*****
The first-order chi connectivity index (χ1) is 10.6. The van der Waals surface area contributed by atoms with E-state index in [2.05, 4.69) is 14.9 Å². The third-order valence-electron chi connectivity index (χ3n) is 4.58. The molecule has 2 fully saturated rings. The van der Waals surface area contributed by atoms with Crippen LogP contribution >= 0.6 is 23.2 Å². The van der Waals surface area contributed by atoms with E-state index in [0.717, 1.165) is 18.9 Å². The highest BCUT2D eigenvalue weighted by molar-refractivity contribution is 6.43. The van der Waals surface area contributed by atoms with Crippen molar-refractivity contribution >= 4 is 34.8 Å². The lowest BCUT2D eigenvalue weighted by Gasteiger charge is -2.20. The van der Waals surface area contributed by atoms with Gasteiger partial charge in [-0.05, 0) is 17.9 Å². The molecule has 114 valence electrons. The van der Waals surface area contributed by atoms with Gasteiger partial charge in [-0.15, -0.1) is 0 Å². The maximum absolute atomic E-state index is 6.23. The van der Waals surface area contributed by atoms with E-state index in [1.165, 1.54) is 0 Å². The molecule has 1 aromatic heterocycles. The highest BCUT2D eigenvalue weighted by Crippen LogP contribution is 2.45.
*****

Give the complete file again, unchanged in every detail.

The first-order chi connectivity index (χ1) is 10.6. The van der Waals surface area contributed by atoms with E-state index in [2.05, 4.69) is 14.9 Å². The third-order valence-electron chi connectivity index (χ3n) is 4.58. The molecule has 2 fully saturated rings. The van der Waals surface area contributed by atoms with Crippen LogP contribution >= 0.6 is 23.2 Å². The van der Waals surface area contributed by atoms with E-state index in [0.717, 1.165) is 18.9 Å². The highest BCUT2D eigenvalue weighted by molar-refractivity contribution is 6.43. The van der Waals surface area contributed by atoms with Crippen molar-refractivity contribution >= 4 is 34.8 Å². The lowest BCUT2D eigenvalue weighted by Gasteiger charge is -2.20. The van der Waals surface area contributed by atoms with Gasteiger partial charge in [-0.05, 0) is 17.9 Å². The molecule has 114 valence electrons. The van der Waals surface area contributed by atoms with Gasteiger partial charge in [-0.15, -0.1) is 0 Å². The maximum absolute atomic E-state index is 6.23. The van der Waals surface area contributed by atoms with E-state index in [1.165, 1.54) is 0 Å². The molecule has 1 aromatic heterocycles. The highest BCUT2D eigenvalue weighted by Crippen LogP contribution is 2.45.